3 Big Things Today, May 18, 2022
1. Wheat Futures Plunge in Overnight Trading
Wheat futures dropped overnight amid profit-taking after prices rebounded yesterday and after India said it would relax an export ban that was implemented last week.
Prices yesterday rose after being down in the overnight session, pushing futures up more than 8% in two days, after India on May 13 said it would ban wheat exports to ensure domestic supply.
On Tuesday, the Indian government said it would allow "some relaxation" of the ban and honor contracts for wheat awaiting customs clearance.
"It has been decided that wherever wheat consignments have been handed over to customs for examination and have been registered into their systems on or prior to (May 13), such consignments would be allowed to expand," India's Ministry of Commerce and Industry said in a statement Tuesday.
Ukraine's deputy economic chief reportedly said exporters have been making progress shipping wheat over land to the European Union, but sea access must be re-established to avert food crises in some areas.
Investors also are watching the Kansas Wheat Tour where crop scouts are checking on the hard-red winter-wheat crop in the U.S. southern Plains.
Yields in central and northwestern Kansas are forecast by participants in the tour at 39.5 bushels an acre. The same area last year was projected to produce 59.2 bushels an acre.
Drought conditions have hurt the hard-red winter crop this year. Little rain has fallen in parts of western Kansas and the Oklahoma and Texas panhandles in the past month, according to the National Weather Service's precipitation page.
Wheat for May delivery plunged 30 1/4¢ to $12.47 ¼ a bushel overnight on the Chicago Board of Trade while Kansas City futures dropped 35 1/2¢ to $13.32 ¼ a bushel.
Soybean futures for July delivery rose 5 3/4¢ to $16.83 ¾ a bushel. Soymeal added $2.20 to $414 a short ton, while soybean oil futures fell 0.41¢ to 83.08¢ a pound.
Corn futures were down 1 1/4¢ to $7.99 ½ a bushel.**
2. Wheat Seasonal Average Price Expected to Hit Record
U.S. wheat prices may have plunged overnight, but the season-average farm price, or SAFP, for the 2022-2023 marketing year is forecast by the government to hit $10.75 a bushel due to tight domestic inventories, the USDA's Economic Research Service said in a report this week.
Drought hurt stockpiles of hard-red spring, durum and white wheat in the 2021-2022 marketing year that ends on May 31, resulting int he smallest U.S. crop in almost 20 years, the ERS said.
Domestic production of wheat for the current marketing year is pegged at 1.65 billion bushels, down from 1.83 billion a year earlier, the USDA said in a report earlier this month. Output will rise to 1.73 billion bushels in 2022-2023.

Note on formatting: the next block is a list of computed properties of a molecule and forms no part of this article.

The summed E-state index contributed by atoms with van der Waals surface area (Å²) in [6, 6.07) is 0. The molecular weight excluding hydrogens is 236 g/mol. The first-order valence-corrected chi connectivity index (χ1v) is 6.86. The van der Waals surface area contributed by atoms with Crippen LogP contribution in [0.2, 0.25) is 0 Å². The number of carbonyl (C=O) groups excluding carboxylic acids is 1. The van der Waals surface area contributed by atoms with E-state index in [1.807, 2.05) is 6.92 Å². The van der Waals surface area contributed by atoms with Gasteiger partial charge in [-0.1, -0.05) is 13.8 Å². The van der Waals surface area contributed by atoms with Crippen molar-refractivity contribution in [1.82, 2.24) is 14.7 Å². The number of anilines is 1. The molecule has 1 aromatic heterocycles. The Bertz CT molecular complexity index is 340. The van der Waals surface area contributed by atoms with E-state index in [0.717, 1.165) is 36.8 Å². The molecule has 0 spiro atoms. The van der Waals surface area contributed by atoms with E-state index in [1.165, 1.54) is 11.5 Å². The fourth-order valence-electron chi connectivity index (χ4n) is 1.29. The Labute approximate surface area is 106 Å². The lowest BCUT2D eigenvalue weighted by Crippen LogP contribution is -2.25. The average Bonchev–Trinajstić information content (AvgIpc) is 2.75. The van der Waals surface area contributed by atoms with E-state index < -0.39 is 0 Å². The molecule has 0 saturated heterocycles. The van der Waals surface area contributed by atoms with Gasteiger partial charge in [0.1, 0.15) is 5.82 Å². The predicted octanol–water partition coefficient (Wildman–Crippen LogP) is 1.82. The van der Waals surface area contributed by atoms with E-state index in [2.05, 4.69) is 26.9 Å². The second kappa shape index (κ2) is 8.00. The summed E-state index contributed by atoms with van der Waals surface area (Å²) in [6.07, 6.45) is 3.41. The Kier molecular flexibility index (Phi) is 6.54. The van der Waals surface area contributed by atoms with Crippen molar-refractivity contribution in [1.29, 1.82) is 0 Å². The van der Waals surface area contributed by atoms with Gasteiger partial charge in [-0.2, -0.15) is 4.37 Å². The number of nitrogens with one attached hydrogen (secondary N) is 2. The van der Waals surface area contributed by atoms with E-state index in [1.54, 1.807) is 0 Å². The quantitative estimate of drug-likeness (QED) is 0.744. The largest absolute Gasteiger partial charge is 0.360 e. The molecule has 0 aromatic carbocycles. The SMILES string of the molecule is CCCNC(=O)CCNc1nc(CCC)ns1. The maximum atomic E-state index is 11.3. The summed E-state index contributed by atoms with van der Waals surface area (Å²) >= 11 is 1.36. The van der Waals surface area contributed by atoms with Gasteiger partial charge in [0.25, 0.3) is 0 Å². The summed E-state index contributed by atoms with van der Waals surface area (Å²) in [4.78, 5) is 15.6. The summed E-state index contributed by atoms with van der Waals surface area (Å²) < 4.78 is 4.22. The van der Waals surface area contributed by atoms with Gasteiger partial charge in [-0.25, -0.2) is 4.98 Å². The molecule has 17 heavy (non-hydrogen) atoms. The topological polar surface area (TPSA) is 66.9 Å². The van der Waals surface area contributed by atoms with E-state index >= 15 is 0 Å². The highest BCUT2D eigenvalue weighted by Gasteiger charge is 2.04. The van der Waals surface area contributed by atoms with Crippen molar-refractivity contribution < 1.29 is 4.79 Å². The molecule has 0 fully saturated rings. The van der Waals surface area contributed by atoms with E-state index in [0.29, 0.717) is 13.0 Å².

"For 2022-23, slightly larger production is projected compared to the previous year but this would still be the second lowest in the last 20 years based on pervasive drought in major hard red winter growing areas," the ERS said. "Even with domestic use and exports projected down from the previous year, ending stocks are forecast to decline once again."
Wheat futures are up just over 61% so far this year.
U.S. wheat growers are expected by the USDA to produce 1.17 billion bushels of winter wheat in the 2022-2023 marketing year, down 2.3% from the previous year as harvested area will fall 4% due to higher abandonment, the ERS said. Hard-red winter output is seen at 590 million bushels, down 21% year-over-year, and soft-red winter production is pegged at 354 million bushels, a 2% decline.
White-winter wheat production, meanwhile, will jump 38% to 230 million bushels, the government said.
Durum and other spring output is forecast to jump 51% to 555 million bushels, offsetting some losses in winter wheat.
The stocks-to-use ratio for wheat is now at 32.8%, the lowest since the 2013-2014 marketing year, the USDA said in its report.
3. Flooding Continues on Red River of the North
Flooding continues today along the Red River and its tributaries on the border of North Dakota and Minnesota, according to the National Weather Service.
At Pembina, North Dakota, the river was at 50.8 feet, topping flood stage of 39 feet, the NWS said in a report. The river topped out at 50.9 feet at that point before falling back late last night.
In Fargo, the river is at 25.2 feet, but fell back to 20.9 feet last night. Flood stage is at 18 feet.
"At 25 feet ... city parks and recreation areas along the river begin to flood," the agency said.
In southern Missouri, meanwhile, thunderstorms are possible early this morning, the NWS said. Wind gusts are expected to top 60 miles an hour and hail the size of quarters are in the forecast.
"Flooding from excessive rainfall due to training storms will be possible mainly across west-central Missouri," the agency said. "Isolated strong to severe thunderstorms will be possible Thursday mainly along and east of Highway 65."